The Arab Spring that swept across the Middle East and succeeded in overthrowing three dictatorships in Tunisia, Egypt and Libya in 2011 was a pivotal point in the history of nations.

Despite the subsequent descent into the "Arab Winter", the peaceful protests of young people were heroic. The movement demonstrated the power of the people against the status quo and the grip of repressive regimes.

After the initial but short-lived success of the Arab Spring, many observers asked: "Why hasn't there been a Sudanese Spring?" Sudan's crisis had been no less severe, nor protracted than those of the Arab Spring countries.

Students protest at Sudan's oldest university

In addition, two of the Arab Spring countries - Egypt and Libya - border Sudan. Omar al-Bashir, the Sudanese president, was quick to answer the question claiming that his coup 27 years ago was Sudan's version of the Arab Spring. "Those who are waiting for the Arab Spring to come will be waiting for a while," he said.

He explained that the Arab Spring in Sudan had already occurred through a bloodless revolution that he led against the democratically elected government of Prime Minister al-Sadiq al-Mahdi on June 30, 1989. Bashir's claim had astonished many in Sudan and across the globe.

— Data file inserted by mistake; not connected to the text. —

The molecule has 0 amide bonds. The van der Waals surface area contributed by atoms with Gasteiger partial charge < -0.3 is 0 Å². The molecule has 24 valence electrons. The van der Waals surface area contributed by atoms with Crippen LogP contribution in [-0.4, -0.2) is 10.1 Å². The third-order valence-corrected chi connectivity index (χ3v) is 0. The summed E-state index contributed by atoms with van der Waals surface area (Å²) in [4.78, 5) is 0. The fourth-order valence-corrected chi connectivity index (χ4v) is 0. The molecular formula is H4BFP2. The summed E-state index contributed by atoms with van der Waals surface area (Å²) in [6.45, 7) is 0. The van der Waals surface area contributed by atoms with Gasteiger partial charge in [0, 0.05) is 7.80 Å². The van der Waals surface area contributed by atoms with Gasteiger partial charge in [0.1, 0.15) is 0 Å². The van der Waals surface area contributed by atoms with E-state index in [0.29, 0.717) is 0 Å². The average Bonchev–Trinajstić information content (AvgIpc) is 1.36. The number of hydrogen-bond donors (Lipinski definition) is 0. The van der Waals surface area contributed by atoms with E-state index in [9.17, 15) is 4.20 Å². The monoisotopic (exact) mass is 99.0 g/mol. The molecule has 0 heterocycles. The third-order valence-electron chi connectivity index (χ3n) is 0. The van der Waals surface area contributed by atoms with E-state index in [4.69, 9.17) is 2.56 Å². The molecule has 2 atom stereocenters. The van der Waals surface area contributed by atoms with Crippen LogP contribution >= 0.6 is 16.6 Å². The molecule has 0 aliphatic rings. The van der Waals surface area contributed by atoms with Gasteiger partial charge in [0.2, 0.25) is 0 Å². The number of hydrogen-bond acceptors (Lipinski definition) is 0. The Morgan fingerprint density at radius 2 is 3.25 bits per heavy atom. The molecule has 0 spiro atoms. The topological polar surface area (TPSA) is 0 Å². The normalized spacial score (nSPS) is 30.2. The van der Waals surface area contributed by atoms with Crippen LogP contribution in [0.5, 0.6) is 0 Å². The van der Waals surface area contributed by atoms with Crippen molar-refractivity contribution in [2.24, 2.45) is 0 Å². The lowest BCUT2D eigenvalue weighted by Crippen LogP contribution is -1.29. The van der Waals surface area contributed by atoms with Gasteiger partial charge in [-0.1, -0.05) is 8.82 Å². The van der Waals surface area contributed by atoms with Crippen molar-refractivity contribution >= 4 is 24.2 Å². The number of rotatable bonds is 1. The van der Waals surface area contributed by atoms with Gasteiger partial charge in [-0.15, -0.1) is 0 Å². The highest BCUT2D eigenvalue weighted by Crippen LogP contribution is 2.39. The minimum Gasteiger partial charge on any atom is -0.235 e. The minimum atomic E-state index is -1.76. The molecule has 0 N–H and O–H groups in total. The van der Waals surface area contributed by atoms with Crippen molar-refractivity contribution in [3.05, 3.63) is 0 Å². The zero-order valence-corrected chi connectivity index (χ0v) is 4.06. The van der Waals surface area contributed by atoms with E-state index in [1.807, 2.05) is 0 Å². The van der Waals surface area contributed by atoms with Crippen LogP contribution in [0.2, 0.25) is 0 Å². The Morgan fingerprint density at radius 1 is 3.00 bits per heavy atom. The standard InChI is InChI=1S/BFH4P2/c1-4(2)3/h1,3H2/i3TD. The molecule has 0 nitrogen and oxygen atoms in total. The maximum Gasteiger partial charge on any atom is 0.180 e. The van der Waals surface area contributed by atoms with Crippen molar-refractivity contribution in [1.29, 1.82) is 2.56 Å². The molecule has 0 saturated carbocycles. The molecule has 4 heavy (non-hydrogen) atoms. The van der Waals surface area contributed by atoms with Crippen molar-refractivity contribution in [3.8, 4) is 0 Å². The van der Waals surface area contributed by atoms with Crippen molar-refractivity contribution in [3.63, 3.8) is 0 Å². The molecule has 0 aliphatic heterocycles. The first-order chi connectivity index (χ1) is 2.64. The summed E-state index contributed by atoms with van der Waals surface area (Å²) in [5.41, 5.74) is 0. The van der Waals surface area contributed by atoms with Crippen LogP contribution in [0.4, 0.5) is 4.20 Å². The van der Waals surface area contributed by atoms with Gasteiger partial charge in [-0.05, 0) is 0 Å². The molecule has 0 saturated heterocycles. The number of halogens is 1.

Pioneers of uprisings

While the Sudanese people admire the Arab Spring, they do not appreciate the question of why the Sudanese have not followed suit.

They proudly believe that they are the pioneers of the art of popular uprisings in the region.

The Sudanese succeeded in overthrowing two military dictatorships through popular uprisings: They threw out the regime of General Ibrahim Abboud in October 1964 and the regime of General Jaafar Nimeiri in April 1985.

A united Sudan is vital for the stability and security of the region. However, current policies and leadership in the country continue to dissatisfy the people of Sudan.

 

As in the April 1985 uprising, students today are leading the way in building momentum. Last April's surge in student protests should be seen as a continuation of a successful revolt, not as random pockets of unrest, says Mastour Mohamed, the secretary-general of the Sudanese Congress Party (SCP).

Indeed, the people of Sudan have made many efforts to break through the ceiling of a repressive regime.